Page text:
A Welcome and Warning to French Jews
This year’s figures for immigration to Israel from France are not yet in, as such statistics are not calculated according to the Hebrew calendar. But around 3,000 French Jews made aliyah during this summer alone.
In 2014, a total of 7,000 French Jews relocated to the Jewish state, with many of whom saying they felt safer in Israel even with rockets raining down from Gaza during Operation Protective Edge than they did in France. Violent anti-Zionist demonstrations in their neighborhoods, they said, were far more menacing than the instructions they received upon arrival at Ben-Gurion Airport on how to make it to a shelter at the sound of an air raid siren.
By the end of 2015, which kicked off in Paris with the Charlie Hebdo massacre and Hyper Cacher murders, the numbers are likely to be equally high.
When Prime Minister Netanyahu flew to the mass “unity rally” in the French capital in January in the wake of the above events, he was first criticized for attending at all, and then lambasted at home and abroad for reminding European Jews that they always have a home in Israel.
Apparently, it is not seemly for the leader of the Jewish state publicly to acknowledge the rise in both blatant and “dinner-table” anti-Semitism; it is certainly rude of him to offer refuge to its targets.
But the Jews of France did not need Netanyahu to tell them what they already knew: that the country in which they were born and raised was becoming a hostile environment. And they preferred to leave while still in one piece.
It turns out, however, that antisemitism isn’t the only reason Jews feel stifled in France. Many say that policies of the French government have made it hard for them to realize their potential, and view the “startup nation” as a far better place for their creativity and potential high-tech ventures. Their exodus, then, is characterized by “pull” as much as “push.”
This Jewish brain drain has the French government panicked. Throughout history, whenever Jews exit an area en masse, it declines.
To counter this worrisome phenomenon, French Economy Minister Emmanuel Macron was dispatched to Israel this week to woo back his country’s Jews.
“A lot of these people have energy, vitality,” he told The Wall Street Journal. “They want to create jobs, startups, and innovate here. They can innovate as well in France.”
To persuade the expatriates who are now happily settled in Israel, where French can be heard spoken along the beaches of Tel Aviv and the streets of Jerusalem, Macron listed the tax incentives and other measures his ministry was going to implement.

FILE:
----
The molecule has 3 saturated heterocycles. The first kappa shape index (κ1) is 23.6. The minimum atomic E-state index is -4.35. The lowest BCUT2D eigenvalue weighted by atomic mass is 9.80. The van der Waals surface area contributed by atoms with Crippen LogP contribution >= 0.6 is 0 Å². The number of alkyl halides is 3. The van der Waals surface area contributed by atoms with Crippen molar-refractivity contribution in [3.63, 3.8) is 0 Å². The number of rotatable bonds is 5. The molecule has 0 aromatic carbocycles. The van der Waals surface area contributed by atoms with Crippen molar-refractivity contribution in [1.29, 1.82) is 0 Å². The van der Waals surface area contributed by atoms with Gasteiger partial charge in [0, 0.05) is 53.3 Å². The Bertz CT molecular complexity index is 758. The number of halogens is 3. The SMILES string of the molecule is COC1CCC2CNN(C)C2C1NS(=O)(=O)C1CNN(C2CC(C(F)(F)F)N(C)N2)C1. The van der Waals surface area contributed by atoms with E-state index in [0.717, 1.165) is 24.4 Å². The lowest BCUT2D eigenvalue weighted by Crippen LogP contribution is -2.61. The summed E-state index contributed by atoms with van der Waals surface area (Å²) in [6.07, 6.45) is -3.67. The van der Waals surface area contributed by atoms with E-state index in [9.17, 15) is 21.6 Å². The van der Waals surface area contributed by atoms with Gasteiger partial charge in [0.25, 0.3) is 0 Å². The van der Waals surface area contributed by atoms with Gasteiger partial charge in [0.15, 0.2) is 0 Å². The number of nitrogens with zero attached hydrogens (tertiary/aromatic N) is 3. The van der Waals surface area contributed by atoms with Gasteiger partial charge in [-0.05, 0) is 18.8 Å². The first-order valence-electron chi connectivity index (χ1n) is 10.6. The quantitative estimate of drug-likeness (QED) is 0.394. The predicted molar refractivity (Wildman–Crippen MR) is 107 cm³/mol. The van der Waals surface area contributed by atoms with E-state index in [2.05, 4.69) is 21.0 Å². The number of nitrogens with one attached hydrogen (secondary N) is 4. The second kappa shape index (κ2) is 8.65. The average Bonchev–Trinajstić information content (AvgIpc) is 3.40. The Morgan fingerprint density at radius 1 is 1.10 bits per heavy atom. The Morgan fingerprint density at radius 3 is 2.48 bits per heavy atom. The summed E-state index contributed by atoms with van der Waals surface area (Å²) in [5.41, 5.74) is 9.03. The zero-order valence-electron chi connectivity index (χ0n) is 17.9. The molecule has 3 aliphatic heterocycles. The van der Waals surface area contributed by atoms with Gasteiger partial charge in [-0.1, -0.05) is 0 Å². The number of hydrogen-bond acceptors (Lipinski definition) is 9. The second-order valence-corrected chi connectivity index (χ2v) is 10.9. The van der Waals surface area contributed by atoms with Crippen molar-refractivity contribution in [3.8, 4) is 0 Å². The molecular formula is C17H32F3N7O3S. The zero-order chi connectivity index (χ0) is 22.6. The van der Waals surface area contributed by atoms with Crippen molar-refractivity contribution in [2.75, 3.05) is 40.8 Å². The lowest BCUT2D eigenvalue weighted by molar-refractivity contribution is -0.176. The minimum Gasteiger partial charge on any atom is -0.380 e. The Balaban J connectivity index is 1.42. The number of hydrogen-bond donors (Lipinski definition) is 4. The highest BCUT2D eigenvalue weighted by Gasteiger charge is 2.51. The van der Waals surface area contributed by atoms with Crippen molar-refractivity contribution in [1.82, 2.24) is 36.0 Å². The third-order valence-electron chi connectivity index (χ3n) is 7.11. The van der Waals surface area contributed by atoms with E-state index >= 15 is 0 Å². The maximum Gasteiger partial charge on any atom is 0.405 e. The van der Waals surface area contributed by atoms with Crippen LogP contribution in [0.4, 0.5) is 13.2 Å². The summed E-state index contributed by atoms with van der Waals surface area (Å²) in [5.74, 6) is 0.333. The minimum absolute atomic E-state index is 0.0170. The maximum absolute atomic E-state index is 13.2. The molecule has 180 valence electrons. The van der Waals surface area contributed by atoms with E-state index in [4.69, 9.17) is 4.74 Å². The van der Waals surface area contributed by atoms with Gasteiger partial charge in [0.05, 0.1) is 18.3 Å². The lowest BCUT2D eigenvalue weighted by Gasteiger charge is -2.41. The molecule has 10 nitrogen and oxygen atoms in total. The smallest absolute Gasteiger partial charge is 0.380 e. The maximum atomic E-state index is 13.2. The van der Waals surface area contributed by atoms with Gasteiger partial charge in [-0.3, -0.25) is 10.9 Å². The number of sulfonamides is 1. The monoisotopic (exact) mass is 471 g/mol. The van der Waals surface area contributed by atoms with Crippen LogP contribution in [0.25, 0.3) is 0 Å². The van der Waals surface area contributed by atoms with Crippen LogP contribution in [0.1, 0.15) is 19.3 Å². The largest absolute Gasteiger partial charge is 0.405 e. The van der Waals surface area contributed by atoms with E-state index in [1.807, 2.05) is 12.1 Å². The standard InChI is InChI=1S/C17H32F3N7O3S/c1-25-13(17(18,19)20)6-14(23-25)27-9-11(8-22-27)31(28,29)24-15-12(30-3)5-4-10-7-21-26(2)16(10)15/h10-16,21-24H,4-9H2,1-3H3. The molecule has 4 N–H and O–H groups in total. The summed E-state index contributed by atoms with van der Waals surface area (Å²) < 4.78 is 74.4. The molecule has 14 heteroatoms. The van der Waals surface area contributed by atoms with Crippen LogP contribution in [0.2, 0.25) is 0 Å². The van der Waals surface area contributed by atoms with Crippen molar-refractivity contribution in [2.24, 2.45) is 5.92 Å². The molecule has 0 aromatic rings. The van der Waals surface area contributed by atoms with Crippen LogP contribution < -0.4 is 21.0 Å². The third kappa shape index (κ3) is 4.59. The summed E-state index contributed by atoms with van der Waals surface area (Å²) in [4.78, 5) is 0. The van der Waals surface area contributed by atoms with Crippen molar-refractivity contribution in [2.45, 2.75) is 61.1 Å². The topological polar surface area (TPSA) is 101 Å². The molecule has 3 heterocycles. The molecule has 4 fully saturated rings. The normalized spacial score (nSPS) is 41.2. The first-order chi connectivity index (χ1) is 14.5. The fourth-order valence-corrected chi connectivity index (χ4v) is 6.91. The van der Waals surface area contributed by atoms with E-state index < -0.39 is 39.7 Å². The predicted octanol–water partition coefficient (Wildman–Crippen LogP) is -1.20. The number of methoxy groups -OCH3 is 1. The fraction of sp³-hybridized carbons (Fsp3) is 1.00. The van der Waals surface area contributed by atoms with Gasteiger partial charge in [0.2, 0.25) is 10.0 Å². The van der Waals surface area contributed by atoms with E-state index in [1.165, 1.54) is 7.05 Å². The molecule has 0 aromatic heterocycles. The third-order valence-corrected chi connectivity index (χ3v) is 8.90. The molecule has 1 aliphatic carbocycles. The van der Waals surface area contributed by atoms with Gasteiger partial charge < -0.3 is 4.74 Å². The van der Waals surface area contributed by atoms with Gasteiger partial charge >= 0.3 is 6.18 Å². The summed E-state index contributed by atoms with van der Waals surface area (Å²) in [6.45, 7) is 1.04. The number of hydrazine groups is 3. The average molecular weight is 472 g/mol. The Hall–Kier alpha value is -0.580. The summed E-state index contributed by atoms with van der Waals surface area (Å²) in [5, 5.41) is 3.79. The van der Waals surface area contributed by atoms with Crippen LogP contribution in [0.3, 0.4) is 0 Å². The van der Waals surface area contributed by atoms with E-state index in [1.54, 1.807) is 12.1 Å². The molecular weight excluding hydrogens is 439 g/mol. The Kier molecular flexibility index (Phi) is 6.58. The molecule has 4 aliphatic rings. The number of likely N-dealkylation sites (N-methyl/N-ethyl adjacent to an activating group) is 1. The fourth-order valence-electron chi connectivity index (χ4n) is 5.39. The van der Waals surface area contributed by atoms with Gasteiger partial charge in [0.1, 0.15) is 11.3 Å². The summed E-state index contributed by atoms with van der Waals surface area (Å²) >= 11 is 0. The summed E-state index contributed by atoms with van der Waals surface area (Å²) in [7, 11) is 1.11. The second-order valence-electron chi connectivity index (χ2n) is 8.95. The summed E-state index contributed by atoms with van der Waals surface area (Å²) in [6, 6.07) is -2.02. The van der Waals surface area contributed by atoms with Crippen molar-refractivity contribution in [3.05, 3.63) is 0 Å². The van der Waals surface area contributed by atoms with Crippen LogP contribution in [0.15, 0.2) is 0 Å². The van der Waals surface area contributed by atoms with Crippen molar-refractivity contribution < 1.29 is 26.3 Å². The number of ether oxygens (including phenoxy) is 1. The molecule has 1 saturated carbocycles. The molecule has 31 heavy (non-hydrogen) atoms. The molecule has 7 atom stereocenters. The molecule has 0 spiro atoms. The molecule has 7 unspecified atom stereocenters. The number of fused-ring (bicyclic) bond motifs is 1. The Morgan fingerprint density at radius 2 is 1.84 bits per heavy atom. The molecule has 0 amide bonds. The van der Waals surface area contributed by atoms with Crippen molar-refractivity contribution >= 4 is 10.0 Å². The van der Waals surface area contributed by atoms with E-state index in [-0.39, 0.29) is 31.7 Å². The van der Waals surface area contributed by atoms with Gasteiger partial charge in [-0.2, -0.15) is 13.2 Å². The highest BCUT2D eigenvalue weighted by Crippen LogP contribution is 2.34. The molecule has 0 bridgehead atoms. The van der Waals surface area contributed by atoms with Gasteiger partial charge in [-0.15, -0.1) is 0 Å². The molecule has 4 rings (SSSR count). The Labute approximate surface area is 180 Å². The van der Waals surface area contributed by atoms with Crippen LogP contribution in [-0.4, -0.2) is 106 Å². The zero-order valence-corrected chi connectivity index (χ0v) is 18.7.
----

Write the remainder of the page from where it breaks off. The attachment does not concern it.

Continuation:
To assuage fears about antisemitism back home, he assured parents at a French high school in Tel Aviv that thousands of police would now be protecting synagogues and other Jewish venues in France.
It is doubtful Macron’s tactics will work. Nor should they.
In the first place, where were all these moves to keep French Jews safe and sound before they began leaving their homes for their homeland?
Secondly, Macron’s trip to Israel included a meeting with Palestinian Authority President Mahmoud Abbas in Ramallah, where the French minister reiterated his country’s position “against BDS” but wholeheartedly in favor of labeling Israeli goods manufactured in the territories beyond the 1967 borders.
Abbas did not set him straight about the PA’s real concern, the existence of the State of Israel in its entirety, which this Palestinian leader saves for his conversations in Arabic.
Nor is it likely Macron would have listened, even if Abbas had made this clear. After all, nobody was paying attention to the Palestinian employees at the Israeli SodaStream factory in Mishor Adumim (in the “West Bank”), who have just been robbed of their livelihoods as a result of BDS pressure. SodaStream has now relocated to the Negev.
French Jews should be wary of this new campaign to court them, not be lulled by the seduction of a government that wants them back for selfish reasons, but not enough to reject their enemies’ campaign to delegitimize Israel. It is the height of “l’hypocrisie.”
Ruthie Blum is a Tel Aviv-based author and journalist. This article was originally published by Israel Hayom.